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Fifth Degree Criminal Possession Of Stolen Property: New York Penal Law 165.40

January 30, 2019 New York Lawyers

When talking about stolen property, the crime of larceny often comes to mind. In New York, larceny is the act of taking property belonging to someone without their consent. In addition to taking the property, a person is accused of the intent to deprive the true of the property permanent. This means you never return the stolen property. Some people decide to keep the property. Other people decide to give or sell the stolen property. This creates a problem for many unsuspecting people. They can be charged with receiving stolen goods.

What is Criminal Possession of Stolen Property?

In New York, receiving stolen property is defined under New York Penal Law 165.40. You can be charged with the crime if you knowingly possess property considered stolen and you do one of two things. You intended to interfere with the owner’s right to obtain their property or intended to benefit from possessing the property.

You do not need to commit larceny. You can be charged if you merely have the property in your possession. It could be in your possession for minutes or weeks after a third party committed larceny.

Criminal possession of stolen property is separated into five categories based on the dollar amount of the stolen property. These categories are called degrees. In New York, you can be charged with possession of stolen property in the first, second, third, fourth or fifth degree.

What is Possession of Stolen Property in the Fifth Degree?

Fifth degree criminal possession of stolen property occurs when a person who receives the property knows it is stolen. They seek to keep the property from its true owner or they benefit from having possession of the property. It’s a lesser stolen property charge because the value of the stolen property is under $1,000.

Criminal Possession of Property that is Stolen is a Class A Misdemeanor

In New York, a possession of stolen property charge can be a felony or misdemeanor based on the dollar value of the stolen property received. For instance, it’s 25 years in prison if a person is convicted of receiving stolen goods valued at over $1 million. The punishment for receiving stolen property in fifth degree is one year in county jail.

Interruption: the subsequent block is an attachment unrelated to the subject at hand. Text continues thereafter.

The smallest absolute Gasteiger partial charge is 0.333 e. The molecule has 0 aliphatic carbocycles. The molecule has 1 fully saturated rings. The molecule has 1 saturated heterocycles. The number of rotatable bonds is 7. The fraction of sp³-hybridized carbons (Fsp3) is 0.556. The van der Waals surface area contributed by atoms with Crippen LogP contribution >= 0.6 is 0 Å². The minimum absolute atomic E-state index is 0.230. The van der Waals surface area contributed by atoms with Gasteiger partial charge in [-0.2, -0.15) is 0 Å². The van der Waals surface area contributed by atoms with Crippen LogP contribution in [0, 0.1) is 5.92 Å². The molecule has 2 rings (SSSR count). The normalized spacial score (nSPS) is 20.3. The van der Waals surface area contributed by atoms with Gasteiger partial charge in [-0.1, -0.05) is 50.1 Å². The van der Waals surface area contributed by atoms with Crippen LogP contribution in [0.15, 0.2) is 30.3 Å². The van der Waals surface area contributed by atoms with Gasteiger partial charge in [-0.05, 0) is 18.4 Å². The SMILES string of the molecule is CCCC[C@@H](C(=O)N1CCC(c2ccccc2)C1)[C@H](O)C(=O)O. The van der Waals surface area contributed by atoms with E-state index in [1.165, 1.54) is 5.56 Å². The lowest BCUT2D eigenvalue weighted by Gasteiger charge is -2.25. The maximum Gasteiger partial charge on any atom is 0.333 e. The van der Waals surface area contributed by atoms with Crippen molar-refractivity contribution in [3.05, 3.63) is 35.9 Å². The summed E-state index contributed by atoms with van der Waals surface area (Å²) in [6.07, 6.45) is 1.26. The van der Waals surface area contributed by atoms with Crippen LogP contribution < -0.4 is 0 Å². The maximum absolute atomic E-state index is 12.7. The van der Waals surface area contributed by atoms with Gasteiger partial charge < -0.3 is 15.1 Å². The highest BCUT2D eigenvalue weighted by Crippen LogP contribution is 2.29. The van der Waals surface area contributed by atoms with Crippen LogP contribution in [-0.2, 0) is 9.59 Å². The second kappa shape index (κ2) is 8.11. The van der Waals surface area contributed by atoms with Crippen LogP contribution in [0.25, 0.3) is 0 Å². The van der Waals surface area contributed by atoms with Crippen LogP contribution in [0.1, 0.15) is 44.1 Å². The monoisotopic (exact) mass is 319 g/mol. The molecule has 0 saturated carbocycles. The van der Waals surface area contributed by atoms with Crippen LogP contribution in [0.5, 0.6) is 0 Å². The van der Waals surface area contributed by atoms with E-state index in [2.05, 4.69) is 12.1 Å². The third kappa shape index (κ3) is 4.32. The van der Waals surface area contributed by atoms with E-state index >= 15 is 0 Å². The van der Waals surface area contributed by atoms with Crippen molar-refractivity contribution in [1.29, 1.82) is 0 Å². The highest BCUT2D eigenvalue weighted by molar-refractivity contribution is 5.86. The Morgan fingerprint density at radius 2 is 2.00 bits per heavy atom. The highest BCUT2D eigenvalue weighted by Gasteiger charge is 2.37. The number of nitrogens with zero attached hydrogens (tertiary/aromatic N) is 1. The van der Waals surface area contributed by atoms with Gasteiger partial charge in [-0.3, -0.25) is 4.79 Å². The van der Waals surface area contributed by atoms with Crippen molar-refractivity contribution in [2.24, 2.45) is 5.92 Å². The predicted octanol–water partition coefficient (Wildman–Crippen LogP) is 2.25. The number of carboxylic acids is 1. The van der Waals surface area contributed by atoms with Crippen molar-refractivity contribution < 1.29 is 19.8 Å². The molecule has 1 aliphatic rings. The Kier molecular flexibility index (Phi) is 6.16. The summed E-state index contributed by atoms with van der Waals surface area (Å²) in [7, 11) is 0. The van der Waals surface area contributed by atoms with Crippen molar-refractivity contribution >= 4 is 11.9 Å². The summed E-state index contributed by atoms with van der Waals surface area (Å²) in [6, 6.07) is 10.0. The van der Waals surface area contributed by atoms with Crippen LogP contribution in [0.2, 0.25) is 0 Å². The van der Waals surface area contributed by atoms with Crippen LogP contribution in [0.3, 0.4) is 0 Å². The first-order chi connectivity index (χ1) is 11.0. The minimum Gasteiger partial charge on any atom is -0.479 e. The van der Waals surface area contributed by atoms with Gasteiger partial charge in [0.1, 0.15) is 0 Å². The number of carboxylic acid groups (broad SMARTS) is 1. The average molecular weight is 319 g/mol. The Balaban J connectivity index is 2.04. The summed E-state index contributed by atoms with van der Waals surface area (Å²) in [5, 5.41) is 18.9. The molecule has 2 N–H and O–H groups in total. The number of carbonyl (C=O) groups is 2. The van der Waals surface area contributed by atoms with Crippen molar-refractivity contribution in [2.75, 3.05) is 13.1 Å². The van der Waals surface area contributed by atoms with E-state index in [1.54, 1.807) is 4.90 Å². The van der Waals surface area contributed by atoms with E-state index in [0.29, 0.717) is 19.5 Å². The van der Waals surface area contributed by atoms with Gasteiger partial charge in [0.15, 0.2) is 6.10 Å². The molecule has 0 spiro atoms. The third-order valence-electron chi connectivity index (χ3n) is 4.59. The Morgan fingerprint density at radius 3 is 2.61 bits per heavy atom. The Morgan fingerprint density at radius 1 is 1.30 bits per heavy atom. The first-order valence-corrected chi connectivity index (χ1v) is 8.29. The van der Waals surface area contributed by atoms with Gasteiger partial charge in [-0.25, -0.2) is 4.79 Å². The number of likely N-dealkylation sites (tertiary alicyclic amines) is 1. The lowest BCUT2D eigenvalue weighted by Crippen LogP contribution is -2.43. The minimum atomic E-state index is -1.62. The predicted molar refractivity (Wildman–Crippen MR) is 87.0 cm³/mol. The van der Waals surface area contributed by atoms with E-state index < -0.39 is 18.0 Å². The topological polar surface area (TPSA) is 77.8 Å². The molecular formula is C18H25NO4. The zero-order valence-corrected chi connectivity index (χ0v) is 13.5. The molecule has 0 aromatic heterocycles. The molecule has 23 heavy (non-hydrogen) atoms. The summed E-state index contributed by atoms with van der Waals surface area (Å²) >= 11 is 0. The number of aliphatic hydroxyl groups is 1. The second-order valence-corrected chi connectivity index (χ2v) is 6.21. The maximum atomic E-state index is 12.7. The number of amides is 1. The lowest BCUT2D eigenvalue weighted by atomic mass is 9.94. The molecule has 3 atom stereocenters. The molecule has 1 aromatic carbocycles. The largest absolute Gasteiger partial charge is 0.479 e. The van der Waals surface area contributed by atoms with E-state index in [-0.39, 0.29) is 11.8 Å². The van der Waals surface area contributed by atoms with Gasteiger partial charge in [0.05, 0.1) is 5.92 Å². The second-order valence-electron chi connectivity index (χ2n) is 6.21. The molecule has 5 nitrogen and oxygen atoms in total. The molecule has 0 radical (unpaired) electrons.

How a Possession of Stolen Property is Prosecuted in New York

Prosecutors must prove elements outlined in the state’s statute to show you’re guilty of the crime. They must show beyond all reasonable doubt that you acquired or purchased stolen property. To do this, prosecutors must prove each element of the statute separately. There are three elements in a New York receiving stolen property charge:

• You knowingly possessed property that was stolen.
• You did one of two crimes. You intended to benefit from having the stolen property. For example, you intended to sell it. If you didn’t intend to benefit from having the property, you intended to stop the true owner from retrieving their property.
• The property stolen was valued at less than $1,000.

In a stolen property case in New York, a judge can instruct a jury to infer or presume that you knowingly possessed stolen property. The inference can be made if prosecutors can clearly establish you knowingly possessed the stolen property.

That’s why it is important to contact a defense lawyer immediately about your stolen property case. You want to understand everything about your case and how to fight the charge.

Our Law Firm has Successfully Represented Many Clients Regarding Stolen Property Charge

You’ve been accused of receiving stolen property, and it feels like prosecutors have a mount of evidence against. You may fear the punishment associated with crime. Do not focus on things you can’t change. Instead, let’s focus on building a specific defense to help win your case or get the case dismissed.

You have many defenses available to you to fight a receiving stolen property charge. For instance, you acted in faith. This means that you didn’t know you were buying or obtaining stolen property because you assumed the seller owned the property. Other possible defenses include innocence, rescission or you rightfully owned the property.

Contact us today for help fighting your fifth degree criminal receiving stolen goods charge.